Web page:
Social Comparison Theory is a hypothesis first proposed by a social psychologist named Leon Festinger in 1954. It states that individuals compare themselves to others as a means of learning more about their own attitudes and abilities. This often occurs when people experience uncertainty about some aspect of themselves and wish to know how other people respond or think. As humans, we tend to compare ourselves to anyone who is around us regardless of whether or not the comparison is accurate or valid; however, this theory states that after an initial comparison, people tend to analyze the results and seek a more accurate comparison or a comparison that is more conducive to their purpose.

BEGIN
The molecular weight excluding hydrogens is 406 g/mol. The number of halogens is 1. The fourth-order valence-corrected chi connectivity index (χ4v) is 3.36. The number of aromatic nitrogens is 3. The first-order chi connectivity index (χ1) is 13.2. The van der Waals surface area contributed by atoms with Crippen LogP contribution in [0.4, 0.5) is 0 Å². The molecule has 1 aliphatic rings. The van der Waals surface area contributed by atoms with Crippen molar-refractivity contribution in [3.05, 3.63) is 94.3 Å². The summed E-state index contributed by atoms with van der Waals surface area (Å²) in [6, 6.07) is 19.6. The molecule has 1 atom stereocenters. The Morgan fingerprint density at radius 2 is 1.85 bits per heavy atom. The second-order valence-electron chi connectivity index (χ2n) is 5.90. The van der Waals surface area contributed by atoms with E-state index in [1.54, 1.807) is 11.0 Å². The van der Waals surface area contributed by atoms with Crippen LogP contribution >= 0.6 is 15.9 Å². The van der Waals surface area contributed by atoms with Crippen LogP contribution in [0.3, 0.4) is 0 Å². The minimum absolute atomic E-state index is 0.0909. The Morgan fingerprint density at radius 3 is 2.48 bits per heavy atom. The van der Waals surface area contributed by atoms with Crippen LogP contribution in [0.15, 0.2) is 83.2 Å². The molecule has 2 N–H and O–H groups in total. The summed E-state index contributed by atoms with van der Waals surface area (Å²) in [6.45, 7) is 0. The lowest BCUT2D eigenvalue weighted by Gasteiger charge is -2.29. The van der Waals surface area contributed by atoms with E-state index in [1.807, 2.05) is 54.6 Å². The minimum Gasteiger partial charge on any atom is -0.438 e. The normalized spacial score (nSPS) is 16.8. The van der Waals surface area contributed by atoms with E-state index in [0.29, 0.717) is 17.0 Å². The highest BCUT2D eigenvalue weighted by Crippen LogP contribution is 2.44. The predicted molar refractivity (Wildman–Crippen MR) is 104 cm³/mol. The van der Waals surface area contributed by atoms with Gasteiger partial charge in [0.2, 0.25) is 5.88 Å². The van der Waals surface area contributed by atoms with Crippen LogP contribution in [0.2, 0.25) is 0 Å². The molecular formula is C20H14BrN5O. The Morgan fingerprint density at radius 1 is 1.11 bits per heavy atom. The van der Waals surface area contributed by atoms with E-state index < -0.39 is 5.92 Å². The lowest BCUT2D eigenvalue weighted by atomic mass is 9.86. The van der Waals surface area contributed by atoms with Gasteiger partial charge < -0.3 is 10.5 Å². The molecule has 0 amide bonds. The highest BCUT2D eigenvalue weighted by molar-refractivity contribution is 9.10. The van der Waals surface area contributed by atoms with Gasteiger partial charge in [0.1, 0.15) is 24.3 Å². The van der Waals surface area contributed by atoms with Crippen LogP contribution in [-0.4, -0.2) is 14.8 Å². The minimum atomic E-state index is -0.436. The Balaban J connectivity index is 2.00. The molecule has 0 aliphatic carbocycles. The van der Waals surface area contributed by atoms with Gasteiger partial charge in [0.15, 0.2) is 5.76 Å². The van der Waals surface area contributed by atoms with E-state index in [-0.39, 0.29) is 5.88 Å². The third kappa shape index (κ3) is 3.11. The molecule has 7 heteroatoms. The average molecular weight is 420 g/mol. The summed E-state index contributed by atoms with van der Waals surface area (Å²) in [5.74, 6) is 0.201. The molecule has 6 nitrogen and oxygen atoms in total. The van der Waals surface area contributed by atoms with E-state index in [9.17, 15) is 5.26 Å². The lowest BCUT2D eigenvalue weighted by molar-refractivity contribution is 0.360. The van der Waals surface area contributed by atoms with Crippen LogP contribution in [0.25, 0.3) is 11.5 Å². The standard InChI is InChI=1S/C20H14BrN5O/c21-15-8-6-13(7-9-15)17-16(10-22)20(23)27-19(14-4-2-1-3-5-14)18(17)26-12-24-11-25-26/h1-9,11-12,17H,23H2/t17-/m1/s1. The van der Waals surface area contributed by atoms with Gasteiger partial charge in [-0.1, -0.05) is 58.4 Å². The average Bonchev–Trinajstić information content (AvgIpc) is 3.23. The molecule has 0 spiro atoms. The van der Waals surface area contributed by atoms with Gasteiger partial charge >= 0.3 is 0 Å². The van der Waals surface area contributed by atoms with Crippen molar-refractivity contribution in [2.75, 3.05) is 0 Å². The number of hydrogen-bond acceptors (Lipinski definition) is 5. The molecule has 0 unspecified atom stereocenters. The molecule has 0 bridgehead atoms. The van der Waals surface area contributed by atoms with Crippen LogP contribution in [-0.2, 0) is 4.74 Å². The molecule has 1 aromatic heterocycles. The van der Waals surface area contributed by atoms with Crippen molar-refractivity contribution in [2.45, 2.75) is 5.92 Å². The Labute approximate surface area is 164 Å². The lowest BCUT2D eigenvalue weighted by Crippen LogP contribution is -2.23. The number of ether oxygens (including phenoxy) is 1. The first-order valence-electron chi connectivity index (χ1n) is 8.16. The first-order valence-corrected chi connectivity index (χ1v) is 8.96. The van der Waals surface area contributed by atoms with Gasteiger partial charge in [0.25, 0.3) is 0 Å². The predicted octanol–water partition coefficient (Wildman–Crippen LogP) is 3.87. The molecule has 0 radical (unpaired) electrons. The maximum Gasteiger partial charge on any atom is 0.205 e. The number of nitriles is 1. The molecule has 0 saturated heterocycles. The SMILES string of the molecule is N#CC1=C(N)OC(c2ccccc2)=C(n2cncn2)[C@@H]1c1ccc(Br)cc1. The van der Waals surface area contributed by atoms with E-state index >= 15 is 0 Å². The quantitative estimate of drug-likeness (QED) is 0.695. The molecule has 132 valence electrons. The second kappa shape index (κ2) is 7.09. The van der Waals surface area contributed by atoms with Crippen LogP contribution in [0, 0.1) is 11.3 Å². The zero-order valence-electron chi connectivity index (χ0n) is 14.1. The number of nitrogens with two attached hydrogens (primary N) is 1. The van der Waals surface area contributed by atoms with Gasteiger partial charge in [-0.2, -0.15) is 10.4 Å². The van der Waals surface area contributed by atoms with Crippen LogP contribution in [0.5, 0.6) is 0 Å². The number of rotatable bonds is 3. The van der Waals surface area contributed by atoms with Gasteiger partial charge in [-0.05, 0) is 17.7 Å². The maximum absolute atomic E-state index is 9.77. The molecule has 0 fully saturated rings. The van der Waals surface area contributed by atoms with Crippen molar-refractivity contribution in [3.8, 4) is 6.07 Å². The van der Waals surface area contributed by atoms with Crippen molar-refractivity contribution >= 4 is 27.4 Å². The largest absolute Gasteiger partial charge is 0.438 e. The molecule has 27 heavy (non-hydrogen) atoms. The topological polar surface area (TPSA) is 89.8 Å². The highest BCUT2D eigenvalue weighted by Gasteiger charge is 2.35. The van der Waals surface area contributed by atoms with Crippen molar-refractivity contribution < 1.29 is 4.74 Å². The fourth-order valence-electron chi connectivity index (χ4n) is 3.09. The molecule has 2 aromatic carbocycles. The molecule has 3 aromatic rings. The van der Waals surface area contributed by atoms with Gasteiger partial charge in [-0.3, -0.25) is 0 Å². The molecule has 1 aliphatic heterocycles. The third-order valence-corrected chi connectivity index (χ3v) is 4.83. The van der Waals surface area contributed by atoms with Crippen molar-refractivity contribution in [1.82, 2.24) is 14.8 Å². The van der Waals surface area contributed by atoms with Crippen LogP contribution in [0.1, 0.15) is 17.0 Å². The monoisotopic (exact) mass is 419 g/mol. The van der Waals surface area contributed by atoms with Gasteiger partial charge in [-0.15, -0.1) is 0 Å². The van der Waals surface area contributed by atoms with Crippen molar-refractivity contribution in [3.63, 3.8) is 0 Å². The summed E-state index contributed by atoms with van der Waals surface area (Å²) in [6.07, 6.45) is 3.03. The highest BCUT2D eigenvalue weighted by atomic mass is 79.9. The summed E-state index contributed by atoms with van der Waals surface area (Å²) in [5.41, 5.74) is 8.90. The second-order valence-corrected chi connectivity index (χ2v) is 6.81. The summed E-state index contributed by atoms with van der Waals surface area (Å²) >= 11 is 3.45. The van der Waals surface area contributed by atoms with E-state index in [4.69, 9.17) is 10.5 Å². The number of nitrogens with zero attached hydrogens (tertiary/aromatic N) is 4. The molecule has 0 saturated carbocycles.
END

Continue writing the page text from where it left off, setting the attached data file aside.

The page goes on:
According to this theory, there are two forms of social comparison. Downward Social Comparison occurs when individuals compare themselves to people who are worse than they are in reference to a particular trait or ability. Upward Social Comparison occurs when individuals compare themselves to people who are better than they are in reference to a particular trait or ability.